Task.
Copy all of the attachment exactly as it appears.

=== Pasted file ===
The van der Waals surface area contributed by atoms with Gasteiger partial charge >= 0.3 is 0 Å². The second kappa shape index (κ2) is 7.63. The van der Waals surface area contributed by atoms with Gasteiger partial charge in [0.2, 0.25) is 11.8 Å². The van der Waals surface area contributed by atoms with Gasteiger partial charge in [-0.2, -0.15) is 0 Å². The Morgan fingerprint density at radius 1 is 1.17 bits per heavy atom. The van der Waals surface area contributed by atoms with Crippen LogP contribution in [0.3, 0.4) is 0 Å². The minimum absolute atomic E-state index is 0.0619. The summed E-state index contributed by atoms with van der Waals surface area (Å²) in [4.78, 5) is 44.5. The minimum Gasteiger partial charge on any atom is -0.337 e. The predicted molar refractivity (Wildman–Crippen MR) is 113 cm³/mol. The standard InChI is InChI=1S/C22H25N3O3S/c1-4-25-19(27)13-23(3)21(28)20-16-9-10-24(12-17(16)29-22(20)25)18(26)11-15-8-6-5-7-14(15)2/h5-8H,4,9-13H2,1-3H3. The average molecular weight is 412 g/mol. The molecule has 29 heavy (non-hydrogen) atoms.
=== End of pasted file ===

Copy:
The van der Waals surface area contributed by atoms with Gasteiger partial charge >= 0.3 is 0 Å². The second kappa shape index (κ2) is 7.63. The van der Waals surface area contributed by atoms with Gasteiger partial charge in [0.2, 0.25) is 11.8 Å². The van der Waals surface area contributed by atoms with Gasteiger partial charge in [-0.2, -0.15) is 0 Å². The Morgan fingerprint density at radius 1 is 1.17 bits per heavy atom. The van der Waals surface area contributed by atoms with Crippen LogP contribution in [0.3, 0.4) is 0 Å². The minimum absolute atomic E-state index is 0.0619. The summed E-state index contributed by atoms with van der Waals surface area (Å²) in [4.78, 5) is 44.5. The minimum Gasteiger partial charge on any atom is -0.337 e. The predicted molar refractivity (Wildman–Crippen MR) is 113 cm³/mol. The standard InChI is InChI=1S/C22H25N3O3S/c1-4-25-19(27)13-23(3)21(28)20-16-9-10-24(12-17(16)29-22(20)25)18(26)11-15-8-6-5-7-14(15)2/h5-8H,4,9-13H2,1-3H3. The average molecular weight is 412 g/mol. The molecule has 29 heavy (non-hydrogen) atoms.